Spain is Spain, right? They speak Span­ish there, cor­rect? That is what un­in­formed Amer­i­cans think. They speak Cata­lan here as a pri­mary lan­guage, con­sider them­selves ef­fec­tively oc­cu­pied by the Span­ish State, and also view them­selves as their own na­tion, de­spite that nag­ging in­con­ve­nience called na­tional bor­ders. Since the ‘il­le­gal’ ref­er­en­dum and le­gal re­gional elec­tion (which both had the same re­sult), lo­cal sep­a­ratists have been in­spired to use Cata­lan in the cir­cuit, mixed with Span­ish, cre­at­ing a grand el­e­ment of con­fu­sion. No bother, this is the least of my cur­rent ag­gra­va­tions.

My first flight from my new base was to blast into the Pyre­nees, cross­ing the bor­der with An­dorra. The air­field el­e­va­tion is 1,097m, and moun­tains rise to 3,000m in var­i­ous quad­rants from La Cer­danya. The chart showed noth­ing overtly du­bi­ous, so I hap­pily turned on my transpon­der, think­ing I would have the ben­e­fits of search and res­cue should the worst hap­pen. Wan­der­ing around tow­er­ing peaks above the tim­ber­line, I felt at home again af­ter hav­ing made my last moun­tain flight in Wy­oming some ten months prior. I was now back in a place I felt I be­longed. The joy of dis­cov­ery was stu­pen­dous,

cou­pled with my fan­tasies, imag­in­ing the beauty of on­com­ing win­ter. I was re­ally quite happy.

Later that day af­ter land­ing, I was mess­ing around on the chart, plot­ting my next place to go, when I stum­bled across a bit of warn­ing in my nav­i­ga­tion soft­ware. It said some­thing ridicu­lous−that there was Class D airspace, un­der Barcelona’s ju­ris­dic­tion, lurk­ing over­head at 8,000 feet. “This can’t be,” I thought, “it makes no sense.” I asked around at the air­port, and they did con­firm that the airspace des­ig­na­tion ex­isted, and kind of shrugged as though it meant noth­ing.

“Eight thou­sand feet? I just took a flight to 9,200 with the transpon­der on, and I hadn’t got a clear­ance!” Be­set by a wave of An­glo-amer­i­can worry, I re­alised I had com­mit­ted an airspace in­cur­sion. Well, maybe not−i was sur­rounded by moun­tains, and I am sure the radar didn’t pick me up. Now that it ap­peared I had com­mit­ted a grave sin, I was ra­tio­nal­is­ing that they wouldn’t have picked me up on radar.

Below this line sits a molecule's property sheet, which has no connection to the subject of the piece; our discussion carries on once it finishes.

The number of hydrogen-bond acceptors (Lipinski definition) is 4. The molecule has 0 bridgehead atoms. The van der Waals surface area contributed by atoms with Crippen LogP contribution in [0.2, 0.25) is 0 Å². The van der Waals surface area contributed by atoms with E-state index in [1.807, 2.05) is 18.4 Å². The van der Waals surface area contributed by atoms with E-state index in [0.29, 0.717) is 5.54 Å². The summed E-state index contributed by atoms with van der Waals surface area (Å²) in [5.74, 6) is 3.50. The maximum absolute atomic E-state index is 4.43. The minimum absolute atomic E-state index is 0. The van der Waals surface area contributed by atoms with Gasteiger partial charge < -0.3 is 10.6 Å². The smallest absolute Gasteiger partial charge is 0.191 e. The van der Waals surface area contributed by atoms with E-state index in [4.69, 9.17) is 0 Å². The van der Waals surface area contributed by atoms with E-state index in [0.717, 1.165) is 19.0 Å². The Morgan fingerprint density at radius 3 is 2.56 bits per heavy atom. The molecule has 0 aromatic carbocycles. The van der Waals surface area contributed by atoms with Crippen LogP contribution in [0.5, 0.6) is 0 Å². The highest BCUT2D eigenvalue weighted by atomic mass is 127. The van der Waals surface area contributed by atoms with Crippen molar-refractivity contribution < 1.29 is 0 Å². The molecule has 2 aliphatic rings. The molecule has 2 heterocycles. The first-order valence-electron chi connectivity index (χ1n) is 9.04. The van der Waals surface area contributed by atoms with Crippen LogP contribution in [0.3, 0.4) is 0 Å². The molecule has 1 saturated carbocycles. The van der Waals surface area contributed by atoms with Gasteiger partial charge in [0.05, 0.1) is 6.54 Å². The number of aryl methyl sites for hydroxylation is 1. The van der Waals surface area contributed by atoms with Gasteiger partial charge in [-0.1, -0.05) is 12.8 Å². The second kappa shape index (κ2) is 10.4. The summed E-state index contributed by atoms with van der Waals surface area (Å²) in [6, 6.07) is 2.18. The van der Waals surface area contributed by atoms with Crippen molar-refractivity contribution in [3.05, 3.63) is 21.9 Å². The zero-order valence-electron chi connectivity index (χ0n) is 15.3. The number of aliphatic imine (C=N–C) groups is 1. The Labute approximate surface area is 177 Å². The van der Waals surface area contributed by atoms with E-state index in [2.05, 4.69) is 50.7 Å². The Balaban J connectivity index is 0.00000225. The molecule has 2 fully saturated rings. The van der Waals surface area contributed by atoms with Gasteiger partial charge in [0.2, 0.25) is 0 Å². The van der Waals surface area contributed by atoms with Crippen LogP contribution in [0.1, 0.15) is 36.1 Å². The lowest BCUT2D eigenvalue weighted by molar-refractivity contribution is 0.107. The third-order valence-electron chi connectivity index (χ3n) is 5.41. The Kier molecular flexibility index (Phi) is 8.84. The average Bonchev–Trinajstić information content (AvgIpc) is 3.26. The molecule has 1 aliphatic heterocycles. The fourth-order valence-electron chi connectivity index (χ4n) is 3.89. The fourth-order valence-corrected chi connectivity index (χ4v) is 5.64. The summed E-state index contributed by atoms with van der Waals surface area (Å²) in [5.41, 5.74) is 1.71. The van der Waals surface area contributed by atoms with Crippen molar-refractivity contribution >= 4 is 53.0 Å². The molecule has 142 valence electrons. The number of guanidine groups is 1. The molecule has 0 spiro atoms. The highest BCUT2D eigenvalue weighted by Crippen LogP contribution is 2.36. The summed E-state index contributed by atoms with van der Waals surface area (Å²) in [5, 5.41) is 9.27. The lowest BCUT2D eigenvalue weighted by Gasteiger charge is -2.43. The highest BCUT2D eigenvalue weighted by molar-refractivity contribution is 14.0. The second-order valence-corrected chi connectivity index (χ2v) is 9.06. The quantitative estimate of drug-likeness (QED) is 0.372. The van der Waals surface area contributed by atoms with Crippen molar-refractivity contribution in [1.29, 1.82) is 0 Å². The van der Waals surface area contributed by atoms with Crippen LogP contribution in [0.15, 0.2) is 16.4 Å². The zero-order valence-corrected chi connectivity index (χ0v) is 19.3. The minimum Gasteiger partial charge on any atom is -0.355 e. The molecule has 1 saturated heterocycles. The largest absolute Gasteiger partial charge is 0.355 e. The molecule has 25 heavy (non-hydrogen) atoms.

On my next flight I in­tended to go to a peak above 8,000 feet, so I cruised along Cadí-moix­eró, an amaz­ing ridge­line that

Wan­der­ing along tow­er­ing peaks above the tree­line, I felt at home again

tops out at 8,500. That meant that I needed to fly out 25 miles to get past it so I could get ra­dio sig­nal to call Barcelona Ap­proach and get clear­ance to climb higher. Fi­nally call­ing them, I was told to stand by… for ten min­utes. Even­tu­ally, af­ter ask­ing for all sorts of silly in­for­ma­tion, I was granted a transpon­der code and per­mis­sion to climb to 9,000 feet as re­quested, only to be handed off to the next fre­quency, Barcelona Ap­proach, where I lost sig­nal. I de­scended to 8,000 feet, re­al­is­ing the whole af­fair was a waste of time.

A week later, I met a con­troller who works in Barcelona and un­leashed a tirade about the stu­pid­ity of the whole thing. “Did you file a flight plan?” he asked. “NO−I just wanted clear­ance into Class D.” “He asked all of that in­for­ma­tion be­cause he had to key a flight plan into the sys­tem to is­sue a clear­ance.” “How ut­terly stupid is that! How hard is it to is­sue a clear­ance? And for that mat­ter, why have Class D con­trolled airspace down to 8,000 feet, when we can’t even call due to ter­rain ob­struct­ing the airspace? There is that, and the fact that the stupid con­trol zone comes down to the ground in the moun­tains. Are you re­ally con­trol­ling all of that?” “Oh, don’t worry about it. We would never clear any­thing be­low 13,000 feet.” “So, if I hy­po­thet­i­cally hap­pened to fly at 9,200 feet, with the transpon­der on, is that a prob­lem?” “No, we wouldn’t even no­tice.” “Then why the hell is it con­trolled?” I got a shrug in re­sponse.